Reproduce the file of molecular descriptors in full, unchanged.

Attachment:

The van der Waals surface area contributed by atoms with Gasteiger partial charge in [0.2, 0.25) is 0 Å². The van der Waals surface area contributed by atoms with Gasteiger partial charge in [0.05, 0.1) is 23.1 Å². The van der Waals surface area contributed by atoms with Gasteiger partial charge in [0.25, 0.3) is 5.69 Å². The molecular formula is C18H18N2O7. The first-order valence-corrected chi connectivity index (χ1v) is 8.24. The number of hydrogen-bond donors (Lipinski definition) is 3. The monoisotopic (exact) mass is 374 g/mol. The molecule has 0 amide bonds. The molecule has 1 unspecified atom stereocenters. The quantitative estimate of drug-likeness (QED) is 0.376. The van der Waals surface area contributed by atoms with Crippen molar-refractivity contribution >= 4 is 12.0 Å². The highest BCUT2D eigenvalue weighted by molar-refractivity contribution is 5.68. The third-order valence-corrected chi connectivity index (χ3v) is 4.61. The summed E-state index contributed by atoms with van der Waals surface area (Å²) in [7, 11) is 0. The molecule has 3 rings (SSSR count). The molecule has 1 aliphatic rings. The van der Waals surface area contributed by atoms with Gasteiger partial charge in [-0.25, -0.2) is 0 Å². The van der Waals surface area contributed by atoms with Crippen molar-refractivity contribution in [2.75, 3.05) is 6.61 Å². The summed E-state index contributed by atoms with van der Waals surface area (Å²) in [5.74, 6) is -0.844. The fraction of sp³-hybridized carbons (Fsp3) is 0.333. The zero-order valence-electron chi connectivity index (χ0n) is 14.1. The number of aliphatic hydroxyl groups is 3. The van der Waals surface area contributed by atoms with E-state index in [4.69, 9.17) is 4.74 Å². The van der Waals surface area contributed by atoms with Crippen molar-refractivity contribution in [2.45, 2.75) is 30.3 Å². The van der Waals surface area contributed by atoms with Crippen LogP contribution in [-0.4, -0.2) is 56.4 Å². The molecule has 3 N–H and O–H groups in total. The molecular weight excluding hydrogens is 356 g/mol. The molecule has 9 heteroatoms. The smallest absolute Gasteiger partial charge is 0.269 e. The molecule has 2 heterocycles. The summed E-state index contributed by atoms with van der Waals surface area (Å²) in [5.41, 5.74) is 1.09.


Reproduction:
The van der Waals surface area contributed by atoms with Gasteiger partial charge in [0.2, 0.25) is 0 Å². The van der Waals surface area contributed by atoms with Gasteiger partial charge in [0.05, 0.1) is 23.1 Å². The van der Waals surface area contributed by atoms with Gasteiger partial charge in [0.25, 0.3) is 5.69 Å². The molecular formula is C18H18N2O7. The first-order valence-corrected chi connectivity index (χ1v) is 8.24. The number of hydrogen-bond donors (Lipinski definition) is 3. The monoisotopic (exact) mass is 374 g/mol. The molecule has 0 amide bonds. The molecule has 1 unspecified atom stereocenters. The quantitative estimate of drug-likeness (QED) is 0.376. The van der Waals surface area contributed by atoms with Crippen molar-refractivity contribution >= 4 is 12.0 Å². The highest BCUT2D eigenvalue weighted by molar-refractivity contribution is 5.68. The third-order valence-corrected chi connectivity index (χ3v) is 4.61. The summed E-state index contributed by atoms with van der Waals surface area (Å²) in [7, 11) is 0. The molecule has 3 rings (SSSR count). The molecule has 1 aliphatic rings. The van der Waals surface area contributed by atoms with Gasteiger partial charge in [-0.25, -0.2) is 0 Å². The van der Waals surface area contributed by atoms with Crippen molar-refractivity contribution in [2.75, 3.05) is 6.61 Å². The summed E-state index contributed by atoms with van der Waals surface area (Å²) in [5.74, 6) is -0.844. The fraction of sp³-hybridized carbons (Fsp3) is 0.333. The zero-order valence-electron chi connectivity index (χ0n) is 14.1. The number of aliphatic hydroxyl groups is 3. The van der Waals surface area contributed by atoms with E-state index in [4.69, 9.17) is 4.74 Å². The van der Waals surface area contributed by atoms with Crippen molar-refractivity contribution in [2.45, 2.75) is 30.3 Å². The van der Waals surface area contributed by atoms with Crippen LogP contribution in [-0.4, -0.2) is 56.4 Å². The molecule has 3 N–H and O–H groups in total. The molecular weight excluding hydrogens is 356 g/mol. The molecule has 9 heteroatoms. The smallest absolute Gasteiger partial charge is 0.269 e. The molecule has 2 heterocycles. The summed E-state index contributed by atoms with van der Waals surface area (Å²) in [5.41, 5.74) is 1.09.